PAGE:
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Looking for one reason to avoid sugar in your little one’s diet? I will give you SIX!

Looking for one reason to avoid sugar in your little one’s diet? I will give you SIX!

Hello there! Hope you all are doing well in your parenting journey and enjoying every bit of it! I am loving it too but I must admit that giving the right kinds of foods to Noddy is a very challenging task. I often spend my time researching on do’s and don’ts of introducing foods to babies . The most important rule I followed in the first year of Noddy’s life was a strict no to salt and sugar in his diet.

Infants and children are dependent on adults to choose the foods that will be best for them. Both eating habits and body weight track from childhood into adulthood, so getting off to the right start is crucial.

These are some reasons , backed by solid scientific evidence, why free sugar , the form which is found in table sugar, honey, fruit juices and concentrates ( not fruits) is not so good for our little ones

1.Makes your child prone to tooth decay. You probably already know this one, but keep reading on for more facts below, which are so alarming about sugar consumption that it took me by surprise.

2.excess consumption of sugar-containing beverages/free sugars can result in poor nutrient supply and reduced dietary diversity, which results in low immunity

3. Early animal studies have found that the effect of brain on excess drinking sugar is similar to that of exposure to early life stress among children. This affects the growth and development of children by causing disturbances at the genetic level.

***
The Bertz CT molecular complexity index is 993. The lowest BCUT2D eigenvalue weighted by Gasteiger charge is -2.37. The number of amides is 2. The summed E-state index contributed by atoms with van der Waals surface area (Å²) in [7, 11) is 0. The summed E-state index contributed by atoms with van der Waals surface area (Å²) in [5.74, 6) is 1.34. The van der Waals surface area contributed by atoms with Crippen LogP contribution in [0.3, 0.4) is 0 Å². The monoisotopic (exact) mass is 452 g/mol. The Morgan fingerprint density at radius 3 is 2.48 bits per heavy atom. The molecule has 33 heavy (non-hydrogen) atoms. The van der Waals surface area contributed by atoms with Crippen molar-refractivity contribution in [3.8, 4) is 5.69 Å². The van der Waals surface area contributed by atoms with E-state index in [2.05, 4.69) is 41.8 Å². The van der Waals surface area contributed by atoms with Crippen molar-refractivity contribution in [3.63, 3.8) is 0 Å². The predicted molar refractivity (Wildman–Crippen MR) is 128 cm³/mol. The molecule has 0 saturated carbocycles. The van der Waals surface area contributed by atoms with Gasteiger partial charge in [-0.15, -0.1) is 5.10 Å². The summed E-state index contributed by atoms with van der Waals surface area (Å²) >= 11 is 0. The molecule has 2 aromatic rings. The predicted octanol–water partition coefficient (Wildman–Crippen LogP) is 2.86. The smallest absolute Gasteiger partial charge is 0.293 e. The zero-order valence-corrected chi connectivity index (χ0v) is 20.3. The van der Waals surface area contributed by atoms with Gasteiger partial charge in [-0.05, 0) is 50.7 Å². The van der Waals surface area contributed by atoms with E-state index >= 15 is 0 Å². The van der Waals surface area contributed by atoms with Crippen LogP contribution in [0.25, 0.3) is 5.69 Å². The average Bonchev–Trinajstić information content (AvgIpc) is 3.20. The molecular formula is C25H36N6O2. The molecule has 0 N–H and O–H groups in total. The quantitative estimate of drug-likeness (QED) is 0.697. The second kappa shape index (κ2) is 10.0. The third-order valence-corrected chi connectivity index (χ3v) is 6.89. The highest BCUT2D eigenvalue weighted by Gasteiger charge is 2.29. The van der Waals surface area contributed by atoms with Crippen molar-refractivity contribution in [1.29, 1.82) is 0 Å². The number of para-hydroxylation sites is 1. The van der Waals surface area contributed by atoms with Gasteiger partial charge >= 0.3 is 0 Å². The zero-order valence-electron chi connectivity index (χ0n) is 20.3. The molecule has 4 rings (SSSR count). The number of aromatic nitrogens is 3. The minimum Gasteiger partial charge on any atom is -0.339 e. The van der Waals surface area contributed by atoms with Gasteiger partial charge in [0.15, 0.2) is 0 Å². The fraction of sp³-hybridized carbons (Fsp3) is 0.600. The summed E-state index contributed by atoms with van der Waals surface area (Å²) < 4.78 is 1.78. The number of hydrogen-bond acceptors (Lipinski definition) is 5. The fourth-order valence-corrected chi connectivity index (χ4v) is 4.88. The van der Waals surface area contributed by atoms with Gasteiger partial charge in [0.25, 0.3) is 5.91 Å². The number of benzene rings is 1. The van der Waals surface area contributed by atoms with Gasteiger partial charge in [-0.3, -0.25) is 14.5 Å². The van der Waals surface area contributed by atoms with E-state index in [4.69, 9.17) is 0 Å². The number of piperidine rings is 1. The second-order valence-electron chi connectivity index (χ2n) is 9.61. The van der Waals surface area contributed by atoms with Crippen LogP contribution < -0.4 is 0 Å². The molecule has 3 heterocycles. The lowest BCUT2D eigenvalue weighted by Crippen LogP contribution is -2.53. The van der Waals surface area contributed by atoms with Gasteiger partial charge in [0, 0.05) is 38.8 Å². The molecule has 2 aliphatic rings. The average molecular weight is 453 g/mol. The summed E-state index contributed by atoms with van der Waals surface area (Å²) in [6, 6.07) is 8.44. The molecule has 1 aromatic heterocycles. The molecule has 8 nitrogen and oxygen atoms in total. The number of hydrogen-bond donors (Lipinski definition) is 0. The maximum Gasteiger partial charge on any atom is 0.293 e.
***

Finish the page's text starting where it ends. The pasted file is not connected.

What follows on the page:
4) Because sweetness can induce reward and craving similar to that seen in drug addiction, some researchers have proposed that the concept of addiction could apply to the intake of sweet foods.

5) Many toddler foods, especially convenience snacks, have added sugar, and often the form is a concentrated juice, which may be interpreted as a healthful part of the food. Since toddlers are exposed to foods that have an unnecessarily high content of salt and sugar, this could lead them to develop a desire for these tastes for the rest of their lives. The continued consumption of foods with high sodium and sugar content places children at risk for obesity and heart diseases.

6) Meta-analyses suggest that consumption of sugar-sweetened beverages (SSBs) is related to the risk of diabetes, the metabolic syndrome, and cardiovascular disease.

What can be done to protect our children?

Sugar should preferably be consumed as part of a main meal and in a natural form as human milk, milk, unsweetened dairy products, and fresh fruits, rather than as SSBs, fruit juices, smoothies, and/or sweetened milk products.

The best way to avoid added sugars in your child’s diet is to serve mostly foods that are high in nutrition, such as fruits, vegetables, whole grains, low-fat dairy products, lean meat, poultry and fish, and to limit foods with little nutritional value.

How much sugar is okay for your child?

The AHA has made three recommendations:

🔶Children over age 2 years should consume no more than 6 teaspoons (25 grams) of added sugar each day.

🔶Children should not drink more than one 8-ounce sugar-sweetened beverage per week.

🔶Children under 2 years should avoid consuming any added sugar since they need nutrient-rich diets and are developing taste preferences.

The AHA recommends parents watch food labels for added sugar in the form of fructose, high-fructose corn syrup, glucose, honey, lactose and sucrose.

Hope you found this post useful. I would love to know any tips from parents reading this article as to what they do to discourage consumption of sweet foods in their children
Until then, take care!

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